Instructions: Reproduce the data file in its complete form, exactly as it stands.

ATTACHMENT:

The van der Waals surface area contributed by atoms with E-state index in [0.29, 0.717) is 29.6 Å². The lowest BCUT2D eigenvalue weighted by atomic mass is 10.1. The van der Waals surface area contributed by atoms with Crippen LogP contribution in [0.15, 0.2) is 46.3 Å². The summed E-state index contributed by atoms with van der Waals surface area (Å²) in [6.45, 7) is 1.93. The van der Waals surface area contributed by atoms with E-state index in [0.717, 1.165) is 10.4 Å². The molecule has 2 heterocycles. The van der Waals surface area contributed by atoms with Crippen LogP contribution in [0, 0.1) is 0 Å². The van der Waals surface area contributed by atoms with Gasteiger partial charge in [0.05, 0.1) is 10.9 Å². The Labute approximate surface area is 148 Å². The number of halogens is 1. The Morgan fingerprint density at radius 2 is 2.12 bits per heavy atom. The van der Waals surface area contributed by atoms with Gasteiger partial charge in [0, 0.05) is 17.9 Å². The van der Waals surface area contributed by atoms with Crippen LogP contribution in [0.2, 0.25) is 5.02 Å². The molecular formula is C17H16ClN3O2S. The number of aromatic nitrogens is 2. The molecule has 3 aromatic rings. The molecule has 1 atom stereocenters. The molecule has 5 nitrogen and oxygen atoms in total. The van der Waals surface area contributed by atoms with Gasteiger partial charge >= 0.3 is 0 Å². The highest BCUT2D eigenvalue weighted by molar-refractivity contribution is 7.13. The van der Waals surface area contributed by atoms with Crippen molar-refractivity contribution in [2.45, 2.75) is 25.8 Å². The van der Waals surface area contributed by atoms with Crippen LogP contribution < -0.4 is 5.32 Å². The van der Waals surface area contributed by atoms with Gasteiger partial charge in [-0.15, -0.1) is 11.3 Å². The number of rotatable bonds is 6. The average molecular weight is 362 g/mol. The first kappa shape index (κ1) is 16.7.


The van der Waals surface area contributed by atoms with E-state index in [0.29, 0.717) is 29.6 Å². The lowest BCUT2D eigenvalue weighted by atomic mass is 10.1. The van der Waals surface area contributed by atoms with Crippen LogP contribution in [0.15, 0.2) is 46.3 Å². The summed E-state index contributed by atoms with van der Waals surface area (Å²) in [6.45, 7) is 1.93. The van der Waals surface area contributed by atoms with E-state index in [0.717, 1.165) is 10.4 Å². The molecule has 2 heterocycles. The van der Waals surface area contributed by atoms with Crippen LogP contribution in [0, 0.1) is 0 Å². The van der Waals surface area contributed by atoms with Gasteiger partial charge in [0.05, 0.1) is 10.9 Å². The Labute approximate surface area is 148 Å². The number of halogens is 1. The Morgan fingerprint density at radius 2 is 2.12 bits per heavy atom. The van der Waals surface area contributed by atoms with Gasteiger partial charge in [0, 0.05) is 17.9 Å². The van der Waals surface area contributed by atoms with Crippen LogP contribution in [0.2, 0.25) is 5.02 Å². The molecular formula is C17H16ClN3O2S. The number of aromatic nitrogens is 2. The molecule has 3 aromatic rings. The molecule has 1 atom stereocenters. The molecule has 5 nitrogen and oxygen atoms in total. The van der Waals surface area contributed by atoms with Gasteiger partial charge >= 0.3 is 0 Å². The highest BCUT2D eigenvalue weighted by molar-refractivity contribution is 7.13. The van der Waals surface area contributed by atoms with Crippen molar-refractivity contribution in [2.45, 2.75) is 25.8 Å². The van der Waals surface area contributed by atoms with Crippen LogP contribution < -0.4 is 5.32 Å². The van der Waals surface area contributed by atoms with Gasteiger partial charge in [-0.15, -0.1) is 11.3 Å². The number of rotatable bonds is 6. The average molecular weight is 362 g/mol. The first kappa shape index (κ1) is 16.7.